A D.C. school bus driver and attendant who left a student with special needs alone on their vehicle for hours on Tuesday ignored set protocols — including disengaging a safety buzzer with an off switch at the back of the bus — and overlooked the 4-year-old boy, who stayed on the bus between the morning and afternoon runs, city officials said.
Both employees were terminated after the state superintendent's office looked into the incident, according to State Superintendent of Education Hosanna Mahaley. The boy is fine, and the family was in good spirits when the superintendent visited them Tuesday night, she said.
“What took place yesterday was a rare and unbelievable and totally unacceptable incident,” she said Wednesday at Mayor Vincent C. Gray’s biweekly press briefing.
Officials said the child was picked up at about 7:30 a.m. and taken to a school, which officials have not identified. The other children got off, but the boy remained on the bus. The employees traveled back to the yard and left the bus around 9 a.m. They did not notice the child until they returned for their afternoon runs, according to Mr. Gray.
Ms. Mahaley said the incident was the result of “gross and negligent violation of protocol” in four ways: The employees did not conduct routine checks of the bus outside the school, they did not check it at the yard, they disabled the buzzer, and the attendant sat near the driver instead of behind all of the children. She said the driver and attendant worked for the superintendent's office for 10 and five years, respectively, and did not offer an explanation for disabling the safety buzzer.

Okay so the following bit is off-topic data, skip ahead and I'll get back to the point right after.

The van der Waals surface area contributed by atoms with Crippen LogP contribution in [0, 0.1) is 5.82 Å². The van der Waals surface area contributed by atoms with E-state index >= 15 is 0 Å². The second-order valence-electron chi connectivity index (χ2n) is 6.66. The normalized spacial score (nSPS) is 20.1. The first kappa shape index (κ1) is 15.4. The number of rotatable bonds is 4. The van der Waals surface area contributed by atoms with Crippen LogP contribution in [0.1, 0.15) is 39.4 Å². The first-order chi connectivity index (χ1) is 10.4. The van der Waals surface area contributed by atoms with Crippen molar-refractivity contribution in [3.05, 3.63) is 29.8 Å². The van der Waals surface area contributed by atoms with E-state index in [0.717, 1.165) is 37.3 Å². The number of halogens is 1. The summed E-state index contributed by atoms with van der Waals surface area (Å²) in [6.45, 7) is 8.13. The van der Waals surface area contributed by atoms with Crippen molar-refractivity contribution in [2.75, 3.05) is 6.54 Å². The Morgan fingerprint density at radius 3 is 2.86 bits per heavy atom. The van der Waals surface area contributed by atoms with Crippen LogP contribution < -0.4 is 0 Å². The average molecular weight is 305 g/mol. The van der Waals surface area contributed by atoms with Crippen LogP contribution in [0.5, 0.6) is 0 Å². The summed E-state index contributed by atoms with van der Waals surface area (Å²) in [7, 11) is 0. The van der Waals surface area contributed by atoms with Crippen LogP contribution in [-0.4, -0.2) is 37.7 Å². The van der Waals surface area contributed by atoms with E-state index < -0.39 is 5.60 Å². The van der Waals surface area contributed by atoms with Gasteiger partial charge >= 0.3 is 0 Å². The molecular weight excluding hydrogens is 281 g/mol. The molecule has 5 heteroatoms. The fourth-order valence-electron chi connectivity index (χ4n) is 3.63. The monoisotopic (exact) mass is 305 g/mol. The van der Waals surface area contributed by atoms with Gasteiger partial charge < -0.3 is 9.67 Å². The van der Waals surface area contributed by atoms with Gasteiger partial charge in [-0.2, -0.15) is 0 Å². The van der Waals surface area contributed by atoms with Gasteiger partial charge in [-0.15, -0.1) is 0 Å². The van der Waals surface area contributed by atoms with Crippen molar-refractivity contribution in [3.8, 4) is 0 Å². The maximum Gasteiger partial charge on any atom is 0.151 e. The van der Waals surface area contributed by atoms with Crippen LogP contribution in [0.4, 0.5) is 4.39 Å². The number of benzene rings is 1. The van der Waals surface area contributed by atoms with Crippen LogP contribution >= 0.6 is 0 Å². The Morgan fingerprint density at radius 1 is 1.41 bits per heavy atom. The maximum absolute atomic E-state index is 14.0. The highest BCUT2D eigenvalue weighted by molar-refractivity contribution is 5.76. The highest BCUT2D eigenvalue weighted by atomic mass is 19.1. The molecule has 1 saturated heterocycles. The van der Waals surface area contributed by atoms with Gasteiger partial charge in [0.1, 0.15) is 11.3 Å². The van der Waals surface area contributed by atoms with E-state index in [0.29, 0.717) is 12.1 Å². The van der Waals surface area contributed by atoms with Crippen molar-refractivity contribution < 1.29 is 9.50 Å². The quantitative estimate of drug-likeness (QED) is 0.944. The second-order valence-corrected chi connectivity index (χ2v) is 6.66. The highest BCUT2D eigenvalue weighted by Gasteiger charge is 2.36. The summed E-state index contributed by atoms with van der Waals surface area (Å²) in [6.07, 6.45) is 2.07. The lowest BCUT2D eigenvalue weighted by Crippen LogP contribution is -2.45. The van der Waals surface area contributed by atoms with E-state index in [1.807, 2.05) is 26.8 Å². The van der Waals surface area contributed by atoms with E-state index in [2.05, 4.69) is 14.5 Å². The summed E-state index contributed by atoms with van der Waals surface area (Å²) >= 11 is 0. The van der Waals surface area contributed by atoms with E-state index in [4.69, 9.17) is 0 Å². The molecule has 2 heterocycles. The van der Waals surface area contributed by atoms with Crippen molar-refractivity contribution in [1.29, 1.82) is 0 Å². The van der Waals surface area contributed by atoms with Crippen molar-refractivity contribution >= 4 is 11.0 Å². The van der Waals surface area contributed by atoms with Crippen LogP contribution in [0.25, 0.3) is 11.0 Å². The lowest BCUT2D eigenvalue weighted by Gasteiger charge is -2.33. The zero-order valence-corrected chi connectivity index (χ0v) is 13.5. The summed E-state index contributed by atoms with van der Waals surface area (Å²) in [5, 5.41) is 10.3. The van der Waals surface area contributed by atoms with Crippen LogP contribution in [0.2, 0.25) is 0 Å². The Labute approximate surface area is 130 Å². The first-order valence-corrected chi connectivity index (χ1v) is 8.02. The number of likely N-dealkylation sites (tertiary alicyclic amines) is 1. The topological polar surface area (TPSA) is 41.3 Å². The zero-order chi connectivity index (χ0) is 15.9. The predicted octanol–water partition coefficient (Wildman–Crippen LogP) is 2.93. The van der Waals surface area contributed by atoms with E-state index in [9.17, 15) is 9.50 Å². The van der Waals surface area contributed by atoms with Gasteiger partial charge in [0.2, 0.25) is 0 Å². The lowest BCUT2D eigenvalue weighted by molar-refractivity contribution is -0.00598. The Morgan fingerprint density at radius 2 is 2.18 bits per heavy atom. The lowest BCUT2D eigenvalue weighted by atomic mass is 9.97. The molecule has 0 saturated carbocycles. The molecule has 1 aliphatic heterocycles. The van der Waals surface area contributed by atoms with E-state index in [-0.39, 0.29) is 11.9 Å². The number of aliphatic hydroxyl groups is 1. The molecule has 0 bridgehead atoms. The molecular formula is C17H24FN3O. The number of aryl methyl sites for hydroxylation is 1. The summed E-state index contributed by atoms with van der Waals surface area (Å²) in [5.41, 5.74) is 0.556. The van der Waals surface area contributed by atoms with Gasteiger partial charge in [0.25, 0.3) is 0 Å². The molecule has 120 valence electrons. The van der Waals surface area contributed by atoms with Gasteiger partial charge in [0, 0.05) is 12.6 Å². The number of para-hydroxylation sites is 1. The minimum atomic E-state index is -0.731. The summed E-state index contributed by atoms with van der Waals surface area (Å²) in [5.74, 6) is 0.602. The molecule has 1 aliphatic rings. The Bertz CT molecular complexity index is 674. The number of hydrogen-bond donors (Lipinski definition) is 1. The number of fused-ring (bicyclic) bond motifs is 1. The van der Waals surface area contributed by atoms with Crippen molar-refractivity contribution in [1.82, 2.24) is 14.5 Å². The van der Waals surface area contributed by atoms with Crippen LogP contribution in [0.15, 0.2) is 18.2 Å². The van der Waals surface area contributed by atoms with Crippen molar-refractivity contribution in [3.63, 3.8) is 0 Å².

“They didn’t have a response, they just continued to say, ‘We’re sorry, we’re sorry, we’re sorry,’” Ms. Mahaley said.
The incident has been referred to the D.C. attorney general's office for further investigation.
“It’s absolutely astounding what has gone on,” Mr. Gray said.
Inattentive bus drivers and attendants elsewhere have left students stranded on their school buses as well. Earlier this month in Scotland, a 5-year-old disabled girl who was the only passenger on a school bus was driven to the bus driver’s home for a break instead of dropped off at school. In May, a Staten Island bus driver and attendant were both fired after a 4-year-old girl was left on a school bus for four hours. She was discovered when someone heard her screaming for help.
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Tom Howell Jr. covers politics for The Washington Times. He can be reached at email@example.com.
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